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Old 07-20-2010, 03:40 PM   #17
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Blur is a dichotomy, great game that is failing commercially. Maybe it's ahead of its time in a market that doesn't exist yet (adult/serious kart racers). This game is 100% Mario Kart with big boy graphics, heck it even cheats like Mario Kart does.

Great game, great graphics, 4 player split screen with outstanding visuals ... This game needed to sell more.
It's really too bad because it's extremely well produced and polished. And, more importantly, it's fun as shit.

I'm saddened by how few people I see playing it.
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Old 07-20-2010, 05:56 PM   #18
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I'm awful at racing games but add items I can use to attack others? I'm in! I loved the demo and picked the game up when it came out.

Oh, I'm still terrible but it's still super fun.
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Old 07-20-2010, 07:27 PM   #19
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Blur, Modnation, Split/Second. All together=online dilution. Too bad. For PS3 and me, it's been Modnation. I have Blur from the deal a few weeks ago but I'm not feeling it yet...waiting for the Modnation patch, if it EVER drops. I probably won't crack Blur for a few months yet.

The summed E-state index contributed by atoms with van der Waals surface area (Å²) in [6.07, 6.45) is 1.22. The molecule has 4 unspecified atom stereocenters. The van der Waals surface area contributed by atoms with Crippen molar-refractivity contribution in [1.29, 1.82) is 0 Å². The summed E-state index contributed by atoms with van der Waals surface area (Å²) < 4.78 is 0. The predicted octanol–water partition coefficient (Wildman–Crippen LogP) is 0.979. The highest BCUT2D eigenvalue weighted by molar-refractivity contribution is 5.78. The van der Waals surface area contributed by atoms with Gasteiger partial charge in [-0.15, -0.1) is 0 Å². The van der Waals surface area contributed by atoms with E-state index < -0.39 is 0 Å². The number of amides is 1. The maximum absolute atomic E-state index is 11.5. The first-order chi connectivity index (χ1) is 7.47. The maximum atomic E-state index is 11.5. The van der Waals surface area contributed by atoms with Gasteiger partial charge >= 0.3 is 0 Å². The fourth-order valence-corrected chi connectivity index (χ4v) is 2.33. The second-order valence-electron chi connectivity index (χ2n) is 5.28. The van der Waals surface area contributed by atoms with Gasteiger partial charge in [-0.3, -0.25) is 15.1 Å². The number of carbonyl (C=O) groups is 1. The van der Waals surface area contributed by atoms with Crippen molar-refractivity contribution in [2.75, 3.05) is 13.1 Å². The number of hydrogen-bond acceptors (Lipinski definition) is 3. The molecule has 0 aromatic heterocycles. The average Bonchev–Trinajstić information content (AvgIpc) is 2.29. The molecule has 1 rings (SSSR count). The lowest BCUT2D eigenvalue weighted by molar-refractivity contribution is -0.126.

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Old 07-20-2010, 07:44 PM   #20
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Blur, Modnation, Split/Second. All together=online dilution.
This

Anyway, I've been playing this tons, and online is where its at. The players are stupid good, most have prestiged already, I'll finish bottom half all night then get one top 3 or a win. I have literally held my hands up champion style.

If you are going to play Blur you better do it now. There's a fine number of players on 360. Single player is too boring, really kind of wished they had merged the player progression between SP and MP.

Overall, it is a buy recommendation from me, but conditional on Multiplayer and getting it now. $40 is a good price if you can find it.